Silk Wedding Dress Train on Concrete. Do I need an Aisle Runner?

posted 3 years ago in Decor
  • poll: Which aisle option is best?
    Bare conrete- you only wear your dress once so it's ok for some snags to happen : (8 votes)
    42 %
    Aisle runner - figure out a way to get it to stay down on concrete : (7 votes)
    37 %
    Flowers - they're pretty and can offer some protection against snags? : (4 votes)
    21 %
    Other : (0 votes)
  • Post # 3
    15014 posts
    Honey Beekeeper
    • Wedding: June 2011

    I would do an aisle runner, you can double sided tape it down.

    Post # 4
    1627 posts
    Bumble bee
    • Wedding: September 2010

    Concrete is smooth. I don’t think your dress will pull and snag.

    Post # 5
    10748 posts
    Sugar Beekeeper
    • Wedding: February 2014

    I wouldn’t bother with an aisle runnr if you don’t want one. Your dress will get ripped and torn no matter what. I was trying to be careful but my bustle ripped out once, we fixed it with safety pins, and it ripped out again. Then I just held it up for the rest of the night dancing but I didn’t care by that point, I was having so much fun.

    Post # 6
    629 posts
    Busy bee
    • Wedding: August 2013

    What kind of silk? Dupioni or shantung would be fine. A stretch charmeuse blend might not. More for the effect where you wouldn’t be gliding down the aisle, rather getting snagged up and bouncing every couple inches.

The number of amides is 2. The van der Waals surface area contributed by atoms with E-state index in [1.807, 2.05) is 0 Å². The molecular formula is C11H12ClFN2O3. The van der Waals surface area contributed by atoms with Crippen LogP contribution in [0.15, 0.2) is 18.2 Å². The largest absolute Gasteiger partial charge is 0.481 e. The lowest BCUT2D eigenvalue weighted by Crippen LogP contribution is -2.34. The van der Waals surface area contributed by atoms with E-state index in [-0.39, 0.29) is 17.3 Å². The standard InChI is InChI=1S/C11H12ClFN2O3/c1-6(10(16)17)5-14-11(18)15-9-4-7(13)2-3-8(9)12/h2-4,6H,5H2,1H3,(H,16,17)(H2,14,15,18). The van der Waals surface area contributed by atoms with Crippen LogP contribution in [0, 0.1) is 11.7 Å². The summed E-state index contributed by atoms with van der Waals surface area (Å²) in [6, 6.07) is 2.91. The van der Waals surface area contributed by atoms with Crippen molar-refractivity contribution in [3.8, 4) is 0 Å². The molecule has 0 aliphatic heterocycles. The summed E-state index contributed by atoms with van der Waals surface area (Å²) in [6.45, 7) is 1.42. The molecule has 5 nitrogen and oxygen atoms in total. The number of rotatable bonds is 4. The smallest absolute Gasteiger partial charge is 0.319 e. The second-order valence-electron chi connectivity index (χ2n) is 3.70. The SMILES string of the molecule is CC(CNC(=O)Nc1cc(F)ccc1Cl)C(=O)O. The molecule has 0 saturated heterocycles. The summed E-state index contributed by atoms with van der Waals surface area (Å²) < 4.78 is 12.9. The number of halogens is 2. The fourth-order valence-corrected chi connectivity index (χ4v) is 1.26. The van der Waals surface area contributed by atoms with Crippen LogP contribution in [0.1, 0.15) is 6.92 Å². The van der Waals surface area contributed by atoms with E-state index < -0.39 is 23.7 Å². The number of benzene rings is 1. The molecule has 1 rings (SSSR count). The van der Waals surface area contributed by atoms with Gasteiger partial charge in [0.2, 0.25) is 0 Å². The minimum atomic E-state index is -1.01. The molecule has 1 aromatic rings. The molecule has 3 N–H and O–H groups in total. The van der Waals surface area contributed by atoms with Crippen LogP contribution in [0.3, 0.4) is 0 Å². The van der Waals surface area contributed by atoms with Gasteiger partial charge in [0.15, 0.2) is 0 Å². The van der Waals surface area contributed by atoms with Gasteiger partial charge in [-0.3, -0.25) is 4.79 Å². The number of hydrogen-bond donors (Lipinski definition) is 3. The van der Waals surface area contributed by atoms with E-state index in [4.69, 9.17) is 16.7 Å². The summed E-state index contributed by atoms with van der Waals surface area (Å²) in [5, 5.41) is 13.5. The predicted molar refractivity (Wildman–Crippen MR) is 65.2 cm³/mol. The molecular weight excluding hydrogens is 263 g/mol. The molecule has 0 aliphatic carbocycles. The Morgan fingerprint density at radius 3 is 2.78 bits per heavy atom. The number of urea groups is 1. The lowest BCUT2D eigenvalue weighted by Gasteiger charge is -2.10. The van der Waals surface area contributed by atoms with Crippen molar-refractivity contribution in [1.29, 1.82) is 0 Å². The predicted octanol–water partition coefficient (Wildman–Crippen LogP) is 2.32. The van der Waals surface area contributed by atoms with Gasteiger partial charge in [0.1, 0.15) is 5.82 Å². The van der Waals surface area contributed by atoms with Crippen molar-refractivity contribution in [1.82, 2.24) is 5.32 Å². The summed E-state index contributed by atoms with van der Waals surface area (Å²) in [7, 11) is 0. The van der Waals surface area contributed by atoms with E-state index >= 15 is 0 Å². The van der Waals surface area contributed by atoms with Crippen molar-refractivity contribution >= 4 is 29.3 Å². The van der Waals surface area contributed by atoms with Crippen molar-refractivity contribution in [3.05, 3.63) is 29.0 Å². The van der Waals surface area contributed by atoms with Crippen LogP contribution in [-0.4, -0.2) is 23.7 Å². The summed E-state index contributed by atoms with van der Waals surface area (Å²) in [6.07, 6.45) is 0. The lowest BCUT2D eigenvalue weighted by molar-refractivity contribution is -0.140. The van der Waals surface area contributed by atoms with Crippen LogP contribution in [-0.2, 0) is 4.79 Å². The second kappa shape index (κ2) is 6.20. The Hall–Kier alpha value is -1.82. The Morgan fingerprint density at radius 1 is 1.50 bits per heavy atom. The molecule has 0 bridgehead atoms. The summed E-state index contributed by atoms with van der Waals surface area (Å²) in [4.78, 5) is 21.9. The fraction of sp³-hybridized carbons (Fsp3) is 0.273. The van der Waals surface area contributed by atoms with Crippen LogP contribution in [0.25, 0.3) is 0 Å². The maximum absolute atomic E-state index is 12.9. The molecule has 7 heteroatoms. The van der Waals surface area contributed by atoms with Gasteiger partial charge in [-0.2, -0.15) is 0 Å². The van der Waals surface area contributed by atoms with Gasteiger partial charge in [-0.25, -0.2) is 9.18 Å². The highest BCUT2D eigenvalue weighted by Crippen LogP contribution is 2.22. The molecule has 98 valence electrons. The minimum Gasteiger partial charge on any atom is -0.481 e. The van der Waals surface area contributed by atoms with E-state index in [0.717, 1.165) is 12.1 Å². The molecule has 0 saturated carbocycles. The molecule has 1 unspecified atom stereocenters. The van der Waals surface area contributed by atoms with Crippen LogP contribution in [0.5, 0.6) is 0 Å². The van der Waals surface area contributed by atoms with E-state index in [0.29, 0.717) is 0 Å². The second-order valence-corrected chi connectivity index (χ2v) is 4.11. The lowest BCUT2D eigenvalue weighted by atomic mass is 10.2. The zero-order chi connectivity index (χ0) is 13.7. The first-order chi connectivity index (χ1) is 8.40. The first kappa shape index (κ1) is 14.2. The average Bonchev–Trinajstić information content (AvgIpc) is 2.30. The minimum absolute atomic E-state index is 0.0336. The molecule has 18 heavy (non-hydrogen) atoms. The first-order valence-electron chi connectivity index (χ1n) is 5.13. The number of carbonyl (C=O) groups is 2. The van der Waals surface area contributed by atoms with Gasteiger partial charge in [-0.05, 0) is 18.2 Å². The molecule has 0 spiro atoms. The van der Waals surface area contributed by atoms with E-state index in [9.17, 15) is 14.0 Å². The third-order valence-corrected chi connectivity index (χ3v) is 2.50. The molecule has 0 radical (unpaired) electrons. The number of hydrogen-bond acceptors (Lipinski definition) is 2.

Post # 7
    1216 posts
    Bumble bee
    • Wedding: September 2014

    @MrsHopper:  I would ask the point person at the venue if anyone has ever had a problem with this. You could also go to a fabric store by some silk fabric and drag it along that concrete and check.

    If you decided to do an aisle runner you could keep it down with smooth stones since it’s near the water.

    Post # 8
    155 posts
    Blushing bee

    @MrsHopper:  So i don’t know much about modern day wedding dress construction but costume history is a bit of a hobby of mine so this might sound like a crazy idea. How about a dust ruffle? Also known as a “balayeuse” they were used in trained dresses in the late Victorian era. There’s more info on what they are (even how to make one – maybe a seamstress could help? It might also be as simple as just attaching extra length to a petticoat of some kind) here: Also this is a great example of a couture dust ruffle by Frederick Worth. 



    Post # 10
    155 posts
    Blushing bee

    @MrsHopper:  Hmmmm, so after seeing your dress i think that anything too heavy like a gathered lace might look a little strange (as you feared – but i have to say the dress is gorgeous!) maybe something like a thin silk petticoat will protect the dress but still keep that light airy look you’re after? 

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